With investment across a wide breath of different industries, Oxford Square has a fairly balanced portfolio. The company’s top three industries do make up most of the portfolio, but they are in different areas of the economy. This adds some protection in case of a downturn in one industry.
However, with rates declining over time, the company’s receivables have been further pressurized, worsening its financials annually. Overall, we believe that the company’s future investment income generation carries substantial risks, while a potential recession and an adverse economic environment could severely damage its interest income.
Oxford Square only recently began paying a monthly dividend, with the first being distributed in April 2019. Total dividends paid over the past few years are listed below:
- 2015 dividends: $1.14
- 2016 dividends: $1.16 (1.8% increase)
- 2017 dividends: $0.80 (31% decline)
- 2018 dividends: $0.80 (no increase)
- 2019 dividends: $0.80 (no increase)
- 2020 dividends: $0.6120 (23.5% decline)
- 2021 dividends: $0.42 (31.4% decline)
Shareholders received a small increase in 2016, followed by three large dividend reductions since 2017. This inconsistency in dividend payout is due to the company’s volatile financial performance.
Oxford Square currently pays a monthly dividend of $0.035 per share, equaling an annualized payout of $0.42 per share. This would represent a decline of 31% for dividends in 2021.
Based on a full-year payout of $0.42 per share, Oxford Square stock yields 10.4%. While the dividend cut is large, the dividend yield remains very high. But investors should not focus solely on yield; dividend safety is an important consideration for income investors, and in that regard, Oxford Square leaves a lot to be desired.
Using our expectation for full-year investment income per share of $0.30 for 2022, the company is projected to maintain a dividend payout ratio of 140% for 2022. This could result in another dividend cut if its investment income declines from current levels.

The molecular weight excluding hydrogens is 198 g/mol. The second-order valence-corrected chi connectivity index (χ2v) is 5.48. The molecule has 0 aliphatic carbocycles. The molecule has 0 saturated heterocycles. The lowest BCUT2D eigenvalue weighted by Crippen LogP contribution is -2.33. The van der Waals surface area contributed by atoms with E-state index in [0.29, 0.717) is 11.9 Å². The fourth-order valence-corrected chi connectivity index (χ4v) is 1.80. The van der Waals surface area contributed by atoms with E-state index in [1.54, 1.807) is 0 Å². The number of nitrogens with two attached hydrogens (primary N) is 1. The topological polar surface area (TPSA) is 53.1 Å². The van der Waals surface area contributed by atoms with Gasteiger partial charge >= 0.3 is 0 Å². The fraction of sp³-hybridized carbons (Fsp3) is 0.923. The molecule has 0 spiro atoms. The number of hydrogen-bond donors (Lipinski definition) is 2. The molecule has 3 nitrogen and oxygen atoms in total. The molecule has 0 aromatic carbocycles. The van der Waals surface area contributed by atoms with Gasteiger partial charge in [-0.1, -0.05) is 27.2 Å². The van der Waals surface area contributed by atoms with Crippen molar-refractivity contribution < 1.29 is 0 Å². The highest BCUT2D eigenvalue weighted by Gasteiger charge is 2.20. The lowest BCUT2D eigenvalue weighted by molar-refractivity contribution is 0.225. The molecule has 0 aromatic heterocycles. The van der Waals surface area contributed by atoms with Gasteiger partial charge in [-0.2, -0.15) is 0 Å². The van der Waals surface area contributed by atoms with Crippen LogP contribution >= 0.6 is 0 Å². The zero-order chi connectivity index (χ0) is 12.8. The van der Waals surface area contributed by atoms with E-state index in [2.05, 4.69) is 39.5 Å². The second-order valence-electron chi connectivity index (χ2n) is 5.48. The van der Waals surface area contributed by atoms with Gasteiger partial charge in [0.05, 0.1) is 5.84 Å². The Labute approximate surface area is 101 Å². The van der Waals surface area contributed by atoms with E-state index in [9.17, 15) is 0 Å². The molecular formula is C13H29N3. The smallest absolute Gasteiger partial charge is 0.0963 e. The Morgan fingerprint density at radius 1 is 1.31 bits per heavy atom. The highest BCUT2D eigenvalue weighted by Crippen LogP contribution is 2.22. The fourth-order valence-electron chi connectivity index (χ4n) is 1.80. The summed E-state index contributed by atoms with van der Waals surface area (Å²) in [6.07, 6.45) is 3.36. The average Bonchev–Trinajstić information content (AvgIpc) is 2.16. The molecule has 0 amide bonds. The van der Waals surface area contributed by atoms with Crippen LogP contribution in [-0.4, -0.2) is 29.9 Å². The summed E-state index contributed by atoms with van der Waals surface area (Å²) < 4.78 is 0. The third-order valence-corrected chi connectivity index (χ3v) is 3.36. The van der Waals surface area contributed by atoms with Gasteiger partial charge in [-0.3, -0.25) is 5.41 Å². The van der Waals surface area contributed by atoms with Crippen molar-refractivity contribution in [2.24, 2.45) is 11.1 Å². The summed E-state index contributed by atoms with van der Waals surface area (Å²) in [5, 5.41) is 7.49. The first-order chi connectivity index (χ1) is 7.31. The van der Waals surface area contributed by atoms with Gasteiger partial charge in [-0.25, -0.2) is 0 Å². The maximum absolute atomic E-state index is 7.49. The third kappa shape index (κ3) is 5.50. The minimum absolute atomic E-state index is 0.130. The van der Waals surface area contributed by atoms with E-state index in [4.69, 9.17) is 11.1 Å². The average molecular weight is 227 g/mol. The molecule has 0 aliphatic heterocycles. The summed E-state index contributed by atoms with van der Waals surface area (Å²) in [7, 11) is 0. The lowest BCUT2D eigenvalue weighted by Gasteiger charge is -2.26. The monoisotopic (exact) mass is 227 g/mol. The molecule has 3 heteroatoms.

Oxford Square has a solid business model, with diversification across investment assets and industries. The company has also taken steps to build up its less risky asset position while decreasing its reliance on riskier CLOs.
That said, Sure Dividend recommends that risk-averse investors avoid Oxford Square. We believe that the dividend does not offer enough safety. The company distributes essentially all of its investment income, leaving little wiggle room. Any drops in investment income can (and have) result in dividend cuts, such as last year.
We echo these concerns and rate Oxford Square a Sell.
If you are interested in finding more high-quality dividend growth stocks suitable for long-term investment, the following Sure Dividend databases will be useful:
- The 20 Highest Yielding Dividend Aristocrats
- The Dividend Kings List is even more exclusive than the Dividend Aristocrats. It is comprised of 40 stocks with 50+ years of consecutive dividend increases.
- The 20 Highest Yielding Dividend Kings
- The Dividend Achievers List: a group of stocks with 10+ years of consecutive dividend increases.
- The Dividend Champions List: stocks that have increased their dividends for 25+ consecutive years.
Note: Not all Dividend Champions are Dividend Aristocrats because Dividend Aristocrats have additional requirements like being in The S&P 500.
- The Dividend Contenders List: 10-24 consecutive years of dividend increases.
- The Dividend Challengers List: 5-9 consecutive years of dividend increases.
- The Monthly Dividend Stocks List: contains stocks that pay dividends each month, for 12 payments per year.
- The 20 Highest Yielding Monthly Dividend Stocks
- The High Dividend Stocks List: high dividend stocks are suited for investors that need income now (as opposed to growth later) by listing stocks with 5%+ dividend yields.
The major domestic stock market indices are another solid resource for finding investment ideas. Sure Dividend compiles the following stock market databases and updates them monthly: